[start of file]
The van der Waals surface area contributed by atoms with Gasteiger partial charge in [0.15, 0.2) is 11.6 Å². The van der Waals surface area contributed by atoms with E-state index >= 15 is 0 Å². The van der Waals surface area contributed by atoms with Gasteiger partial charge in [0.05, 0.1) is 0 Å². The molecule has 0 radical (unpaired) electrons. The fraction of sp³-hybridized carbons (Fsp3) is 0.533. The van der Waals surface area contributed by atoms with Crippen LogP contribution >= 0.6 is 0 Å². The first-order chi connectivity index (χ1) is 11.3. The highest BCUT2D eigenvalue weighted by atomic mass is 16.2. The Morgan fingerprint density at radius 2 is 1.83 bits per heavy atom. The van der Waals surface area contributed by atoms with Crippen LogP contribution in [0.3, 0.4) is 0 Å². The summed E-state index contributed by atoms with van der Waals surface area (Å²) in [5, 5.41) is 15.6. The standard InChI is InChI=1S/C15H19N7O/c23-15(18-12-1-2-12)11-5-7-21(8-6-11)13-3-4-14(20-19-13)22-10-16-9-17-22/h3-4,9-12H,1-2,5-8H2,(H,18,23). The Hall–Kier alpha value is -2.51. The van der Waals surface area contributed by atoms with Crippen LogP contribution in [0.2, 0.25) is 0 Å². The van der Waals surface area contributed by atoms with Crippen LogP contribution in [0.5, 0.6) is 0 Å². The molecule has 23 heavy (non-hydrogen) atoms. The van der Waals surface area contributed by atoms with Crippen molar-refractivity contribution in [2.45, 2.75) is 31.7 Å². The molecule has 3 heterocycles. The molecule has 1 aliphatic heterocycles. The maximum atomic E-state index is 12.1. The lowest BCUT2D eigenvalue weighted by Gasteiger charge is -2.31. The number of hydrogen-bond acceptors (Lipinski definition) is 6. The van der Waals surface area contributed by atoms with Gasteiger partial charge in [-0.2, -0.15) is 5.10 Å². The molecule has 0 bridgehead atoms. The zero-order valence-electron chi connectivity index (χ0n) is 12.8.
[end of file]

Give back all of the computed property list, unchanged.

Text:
The van der Waals surface area contributed by atoms with Gasteiger partial charge in [0.15, 0.2) is 11.6 Å². The van der Waals surface area contributed by atoms with E-state index >= 15 is 0 Å². The van der Waals surface area contributed by atoms with Gasteiger partial charge in [0.05, 0.1) is 0 Å². The molecule has 0 radical (unpaired) electrons. The fraction of sp³-hybridized carbons (Fsp3) is 0.533. The van der Waals surface area contributed by atoms with Crippen LogP contribution >= 0.6 is 0 Å². The first-order chi connectivity index (χ1) is 11.3. The highest BCUT2D eigenvalue weighted by atomic mass is 16.2. The Morgan fingerprint density at radius 2 is 1.83 bits per heavy atom. The van der Waals surface area contributed by atoms with Crippen LogP contribution in [0.3, 0.4) is 0 Å². The summed E-state index contributed by atoms with van der Waals surface area (Å²) in [5, 5.41) is 15.6. The standard InChI is InChI=1S/C15H19N7O/c23-15(18-12-1-2-12)11-5-7-21(8-6-11)13-3-4-14(20-19-13)22-10-16-9-17-22/h3-4,9-12H,1-2,5-8H2,(H,18,23). The Hall–Kier alpha value is -2.51. The van der Waals surface area contributed by atoms with Crippen LogP contribution in [0.2, 0.25) is 0 Å². The van der Waals surface area contributed by atoms with Crippen LogP contribution in [0.5, 0.6) is 0 Å². The molecule has 23 heavy (non-hydrogen) atoms. The van der Waals surface area contributed by atoms with Crippen molar-refractivity contribution in [2.45, 2.75) is 31.7 Å². The molecule has 3 heterocycles. The molecule has 1 aliphatic heterocycles. The maximum atomic E-state index is 12.1. The lowest BCUT2D eigenvalue weighted by Gasteiger charge is -2.31. The number of hydrogen-bond acceptors (Lipinski definition) is 6. The van der Waals surface area contributed by atoms with Gasteiger partial charge in [-0.2, -0.15) is 5.10 Å². The molecule has 0 bridgehead atoms. The zero-order valence-electron chi connectivity index (χ0n) is 12.8.